After having seen you make gravlax (or gravlox as Americans like to call it, no clue why, since lax=salmon in swedish) I would love to know your opinion on another swedish classic called Janssons Frestelse (basically Janssons Temptation). Janssons Temptation is a kind of potato gratin which features anchovies. I really think you'd enjoy it and would love to see your take on it!

Thank you for all your videos, they give me great inspiration.


Erik Larsson from Sweden

JPSHH said...

Hey Chef John

thanks for all your amazing recipes. I m following your Blog since years. I only have one tiny complain (: in Germany nobody is eating mustard on a pretzel, Mustard is for the sausages. Try your Pretzels with god butter that is the way we Germans are doing it. Keep on your fantastic work, I m looking forward to the next recipes.


Michael said...

This looks amazing! Where can we leave our food wishes for you? Can we just post them in the comments? If so, I would loooove to see how you make chicago style deep dish pizza!

Unknown said...

waooo very nice post about Pizza Dough Pretzels.


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JEL said...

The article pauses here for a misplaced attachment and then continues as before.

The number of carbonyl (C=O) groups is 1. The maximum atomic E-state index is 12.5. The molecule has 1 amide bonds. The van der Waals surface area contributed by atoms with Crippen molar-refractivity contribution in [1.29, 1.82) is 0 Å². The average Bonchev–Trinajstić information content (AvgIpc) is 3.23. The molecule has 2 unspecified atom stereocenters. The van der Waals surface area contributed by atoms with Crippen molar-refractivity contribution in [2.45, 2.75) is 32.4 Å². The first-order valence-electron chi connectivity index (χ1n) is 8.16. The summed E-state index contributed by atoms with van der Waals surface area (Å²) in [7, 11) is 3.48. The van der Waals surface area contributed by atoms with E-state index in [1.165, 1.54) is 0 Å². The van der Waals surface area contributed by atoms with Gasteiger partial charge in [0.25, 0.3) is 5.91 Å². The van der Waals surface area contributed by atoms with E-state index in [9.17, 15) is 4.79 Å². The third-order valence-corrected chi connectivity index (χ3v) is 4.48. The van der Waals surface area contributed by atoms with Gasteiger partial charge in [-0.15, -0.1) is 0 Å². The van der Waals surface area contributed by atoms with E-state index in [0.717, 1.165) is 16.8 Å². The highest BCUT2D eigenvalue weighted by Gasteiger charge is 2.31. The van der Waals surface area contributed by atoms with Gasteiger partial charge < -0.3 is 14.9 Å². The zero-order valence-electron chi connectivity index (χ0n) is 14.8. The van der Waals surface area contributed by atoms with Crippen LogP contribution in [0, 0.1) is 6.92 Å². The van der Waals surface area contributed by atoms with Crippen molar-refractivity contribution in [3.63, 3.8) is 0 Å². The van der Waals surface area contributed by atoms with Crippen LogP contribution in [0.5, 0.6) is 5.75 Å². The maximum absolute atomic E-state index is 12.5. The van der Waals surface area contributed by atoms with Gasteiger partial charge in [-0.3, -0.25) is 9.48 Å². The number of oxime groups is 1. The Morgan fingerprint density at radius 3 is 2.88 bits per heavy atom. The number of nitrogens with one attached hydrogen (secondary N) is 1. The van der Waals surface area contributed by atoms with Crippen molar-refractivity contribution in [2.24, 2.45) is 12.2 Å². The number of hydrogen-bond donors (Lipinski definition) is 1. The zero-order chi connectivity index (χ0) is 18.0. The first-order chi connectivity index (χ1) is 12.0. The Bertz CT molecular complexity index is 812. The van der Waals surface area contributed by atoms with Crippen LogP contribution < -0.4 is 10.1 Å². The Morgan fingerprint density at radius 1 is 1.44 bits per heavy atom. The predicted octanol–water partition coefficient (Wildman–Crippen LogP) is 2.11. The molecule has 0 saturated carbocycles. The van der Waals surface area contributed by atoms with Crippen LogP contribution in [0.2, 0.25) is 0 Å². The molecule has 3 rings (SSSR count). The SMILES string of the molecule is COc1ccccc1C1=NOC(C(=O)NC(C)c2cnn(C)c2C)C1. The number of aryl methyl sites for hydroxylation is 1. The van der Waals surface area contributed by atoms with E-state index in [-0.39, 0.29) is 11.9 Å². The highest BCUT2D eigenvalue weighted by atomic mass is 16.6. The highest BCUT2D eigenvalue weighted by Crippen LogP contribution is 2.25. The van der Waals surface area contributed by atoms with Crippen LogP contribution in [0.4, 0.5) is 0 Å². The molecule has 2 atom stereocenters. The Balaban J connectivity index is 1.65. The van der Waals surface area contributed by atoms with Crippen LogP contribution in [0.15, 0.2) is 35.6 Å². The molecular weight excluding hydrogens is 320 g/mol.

I tried these tonight with my homemade pizza dough. They're very good but I prefer lye to baking soda as the pretzels come out crustier.

Unknown said...

Man these look good. As a German I never dared make pretzels (or Brezeln, as they are known over here) because of the lye but never thought of baking soda so thanks for that tweak! By the way, my countryman is right about the mustard but when I saw it I thought "well, at least it's not ketchup"... :-) Apart from butter, in some areas they like to dip their pretzels into cheese spreads so that's another option if you do want to go semi-authentic. But in the end, who cares as long as you like it?

For another and pretty exotic bread-based recipe, may I suggest the Ethiopian injera flatbread - I'd love to know a substitute for the teff flour which is tricky to come by. You could do a double combo with one of their awesome stews and get your week's work done in one cooking event. Now how is that for efficiency?

All the best from Krautland,


Unknown said...